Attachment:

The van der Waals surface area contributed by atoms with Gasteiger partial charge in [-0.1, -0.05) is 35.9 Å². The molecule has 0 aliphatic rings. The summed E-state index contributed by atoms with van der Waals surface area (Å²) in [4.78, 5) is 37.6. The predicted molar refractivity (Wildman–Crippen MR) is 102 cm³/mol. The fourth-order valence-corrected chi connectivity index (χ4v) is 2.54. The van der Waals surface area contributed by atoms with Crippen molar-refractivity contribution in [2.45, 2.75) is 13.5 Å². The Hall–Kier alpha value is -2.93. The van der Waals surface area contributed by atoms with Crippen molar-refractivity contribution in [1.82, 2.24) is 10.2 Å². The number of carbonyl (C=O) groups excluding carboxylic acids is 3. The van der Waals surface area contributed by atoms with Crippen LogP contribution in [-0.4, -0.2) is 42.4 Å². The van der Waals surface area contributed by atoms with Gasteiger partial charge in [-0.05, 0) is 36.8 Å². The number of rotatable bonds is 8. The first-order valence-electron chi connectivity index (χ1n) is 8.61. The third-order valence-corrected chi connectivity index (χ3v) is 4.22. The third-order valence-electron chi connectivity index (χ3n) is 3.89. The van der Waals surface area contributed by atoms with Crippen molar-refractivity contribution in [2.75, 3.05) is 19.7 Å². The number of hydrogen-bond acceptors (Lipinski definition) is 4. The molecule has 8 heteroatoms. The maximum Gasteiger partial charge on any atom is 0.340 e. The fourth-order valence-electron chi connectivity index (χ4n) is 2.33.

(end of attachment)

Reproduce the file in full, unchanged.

The van der Waals surface area contributed by atoms with Gasteiger partial charge in [-0.1, -0.05) is 35.9 Å². The molecule has 0 aliphatic rings. The summed E-state index contributed by atoms with van der Waals surface area (Å²) in [4.78, 5) is 37.6. The predicted molar refractivity (Wildman–Crippen MR) is 102 cm³/mol. The fourth-order valence-corrected chi connectivity index (χ4v) is 2.54. The van der Waals surface area contributed by atoms with Crippen molar-refractivity contribution in [2.45, 2.75) is 13.5 Å². The Hall–Kier alpha value is -2.93. The van der Waals surface area contributed by atoms with Crippen molar-refractivity contribution in [1.82, 2.24) is 10.2 Å². The number of carbonyl (C=O) groups excluding carboxylic acids is 3. The van der Waals surface area contributed by atoms with Crippen LogP contribution in [-0.4, -0.2) is 42.4 Å². The van der Waals surface area contributed by atoms with Gasteiger partial charge in [-0.05, 0) is 36.8 Å². The number of rotatable bonds is 8. The first-order valence-electron chi connectivity index (χ1n) is 8.61. The third-order valence-corrected chi connectivity index (χ3v) is 4.22. The third-order valence-electron chi connectivity index (χ3n) is 3.89. The van der Waals surface area contributed by atoms with Crippen molar-refractivity contribution in [2.75, 3.05) is 19.7 Å². The number of hydrogen-bond acceptors (Lipinski definition) is 4. The molecule has 8 heteroatoms. The maximum Gasteiger partial charge on any atom is 0.340 e. The fourth-order valence-electron chi connectivity index (χ4n) is 2.33.